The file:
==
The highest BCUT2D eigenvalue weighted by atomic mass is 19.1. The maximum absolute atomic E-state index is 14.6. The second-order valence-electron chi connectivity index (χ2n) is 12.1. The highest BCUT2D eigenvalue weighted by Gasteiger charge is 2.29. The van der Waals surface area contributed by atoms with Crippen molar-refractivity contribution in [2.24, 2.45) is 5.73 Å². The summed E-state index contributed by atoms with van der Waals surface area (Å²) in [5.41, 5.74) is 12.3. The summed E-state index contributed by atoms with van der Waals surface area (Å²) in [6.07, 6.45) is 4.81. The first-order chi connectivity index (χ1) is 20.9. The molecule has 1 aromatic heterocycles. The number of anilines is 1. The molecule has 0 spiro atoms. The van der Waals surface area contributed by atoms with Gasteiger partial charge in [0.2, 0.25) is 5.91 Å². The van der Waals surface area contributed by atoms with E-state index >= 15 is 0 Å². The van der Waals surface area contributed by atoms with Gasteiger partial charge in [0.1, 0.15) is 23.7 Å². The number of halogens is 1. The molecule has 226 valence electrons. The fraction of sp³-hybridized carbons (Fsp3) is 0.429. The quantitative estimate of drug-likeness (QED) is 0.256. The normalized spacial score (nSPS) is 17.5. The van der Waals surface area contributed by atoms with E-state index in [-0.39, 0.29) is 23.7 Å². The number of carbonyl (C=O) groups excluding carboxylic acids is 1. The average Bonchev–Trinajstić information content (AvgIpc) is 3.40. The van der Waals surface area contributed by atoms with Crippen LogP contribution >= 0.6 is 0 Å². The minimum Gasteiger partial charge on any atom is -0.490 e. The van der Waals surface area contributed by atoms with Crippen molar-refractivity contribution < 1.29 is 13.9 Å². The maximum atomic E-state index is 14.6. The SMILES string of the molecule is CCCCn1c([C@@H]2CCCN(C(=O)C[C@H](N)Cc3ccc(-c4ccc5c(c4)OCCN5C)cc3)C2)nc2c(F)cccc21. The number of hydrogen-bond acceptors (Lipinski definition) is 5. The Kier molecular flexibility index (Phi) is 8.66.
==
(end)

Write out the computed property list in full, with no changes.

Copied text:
The highest BCUT2D eigenvalue weighted by atomic mass is 19.1. The maximum absolute atomic E-state index is 14.6. The second-order valence-electron chi connectivity index (χ2n) is 12.1. The highest BCUT2D eigenvalue weighted by Gasteiger charge is 2.29. The van der Waals surface area contributed by atoms with Crippen molar-refractivity contribution in [2.24, 2.45) is 5.73 Å². The summed E-state index contributed by atoms with van der Waals surface area (Å²) in [5.41, 5.74) is 12.3. The summed E-state index contributed by atoms with van der Waals surface area (Å²) in [6.07, 6.45) is 4.81. The first-order chi connectivity index (χ1) is 20.9. The molecule has 1 aromatic heterocycles. The number of anilines is 1. The molecule has 0 spiro atoms. The van der Waals surface area contributed by atoms with Gasteiger partial charge in [0.2, 0.25) is 5.91 Å². The van der Waals surface area contributed by atoms with E-state index >= 15 is 0 Å². The van der Waals surface area contributed by atoms with Gasteiger partial charge in [0.1, 0.15) is 23.7 Å². The number of halogens is 1. The molecule has 226 valence electrons. The fraction of sp³-hybridized carbons (Fsp3) is 0.429. The quantitative estimate of drug-likeness (QED) is 0.256. The normalized spacial score (nSPS) is 17.5. The van der Waals surface area contributed by atoms with E-state index in [-0.39, 0.29) is 23.7 Å². The number of carbonyl (C=O) groups excluding carboxylic acids is 1. The average Bonchev–Trinajstić information content (AvgIpc) is 3.40. The van der Waals surface area contributed by atoms with Crippen LogP contribution >= 0.6 is 0 Å². The minimum Gasteiger partial charge on any atom is -0.490 e. The van der Waals surface area contributed by atoms with Crippen molar-refractivity contribution < 1.29 is 13.9 Å². The maximum atomic E-state index is 14.6. The SMILES string of the molecule is CCCCn1c([C@@H]2CCCN(C(=O)C[C@H](N)Cc3ccc(-c4ccc5c(c4)OCCN5C)cc3)C2)nc2c(F)cccc21. The number of hydrogen-bond acceptors (Lipinski definition) is 5. The Kier molecular flexibility index (Phi) is 8.66.